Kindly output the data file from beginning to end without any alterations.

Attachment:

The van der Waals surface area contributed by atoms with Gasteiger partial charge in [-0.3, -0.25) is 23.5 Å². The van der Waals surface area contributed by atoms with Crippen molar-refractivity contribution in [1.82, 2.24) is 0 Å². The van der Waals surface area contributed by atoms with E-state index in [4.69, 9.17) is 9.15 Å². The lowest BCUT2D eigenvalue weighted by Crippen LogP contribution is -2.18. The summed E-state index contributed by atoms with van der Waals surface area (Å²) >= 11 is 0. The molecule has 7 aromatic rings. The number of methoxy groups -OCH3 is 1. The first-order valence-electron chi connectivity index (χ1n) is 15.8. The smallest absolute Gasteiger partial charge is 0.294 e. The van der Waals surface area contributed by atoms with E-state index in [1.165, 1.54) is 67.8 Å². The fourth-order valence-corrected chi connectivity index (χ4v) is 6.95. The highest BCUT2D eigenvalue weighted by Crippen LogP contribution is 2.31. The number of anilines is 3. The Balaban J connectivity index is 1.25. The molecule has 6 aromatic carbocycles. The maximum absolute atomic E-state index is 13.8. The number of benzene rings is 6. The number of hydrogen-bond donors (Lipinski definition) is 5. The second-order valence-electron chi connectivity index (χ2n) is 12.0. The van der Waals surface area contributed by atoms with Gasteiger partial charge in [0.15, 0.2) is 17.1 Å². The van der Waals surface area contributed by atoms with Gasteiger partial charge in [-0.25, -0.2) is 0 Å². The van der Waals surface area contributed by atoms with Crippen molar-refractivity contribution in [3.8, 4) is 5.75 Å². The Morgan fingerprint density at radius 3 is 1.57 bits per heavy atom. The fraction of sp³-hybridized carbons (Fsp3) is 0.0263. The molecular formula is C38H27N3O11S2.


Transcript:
The van der Waals surface area contributed by atoms with Gasteiger partial charge in [-0.3, -0.25) is 23.5 Å². The van der Waals surface area contributed by atoms with Crippen molar-refractivity contribution in [1.82, 2.24) is 0 Å². The van der Waals surface area contributed by atoms with E-state index in [4.69, 9.17) is 9.15 Å². The lowest BCUT2D eigenvalue weighted by Crippen LogP contribution is -2.18. The summed E-state index contributed by atoms with van der Waals surface area (Å²) >= 11 is 0. The molecule has 7 aromatic rings. The number of methoxy groups -OCH3 is 1. The first-order valence-electron chi connectivity index (χ1n) is 15.8. The smallest absolute Gasteiger partial charge is 0.294 e. The van der Waals surface area contributed by atoms with E-state index in [1.165, 1.54) is 67.8 Å². The fourth-order valence-corrected chi connectivity index (χ4v) is 6.95. The highest BCUT2D eigenvalue weighted by Crippen LogP contribution is 2.31. The number of anilines is 3. The Balaban J connectivity index is 1.25. The molecule has 6 aromatic carbocycles. The maximum absolute atomic E-state index is 13.8. The number of benzene rings is 6. The number of hydrogen-bond donors (Lipinski definition) is 5. The second-order valence-electron chi connectivity index (χ2n) is 12.0. The van der Waals surface area contributed by atoms with Gasteiger partial charge in [0.15, 0.2) is 17.1 Å². The van der Waals surface area contributed by atoms with Gasteiger partial charge in [-0.25, -0.2) is 0 Å². The van der Waals surface area contributed by atoms with Crippen molar-refractivity contribution in [3.8, 4) is 5.75 Å². The Morgan fingerprint density at radius 3 is 1.57 bits per heavy atom. The fraction of sp³-hybridized carbons (Fsp3) is 0.0263. The molecular formula is C38H27N3O11S2.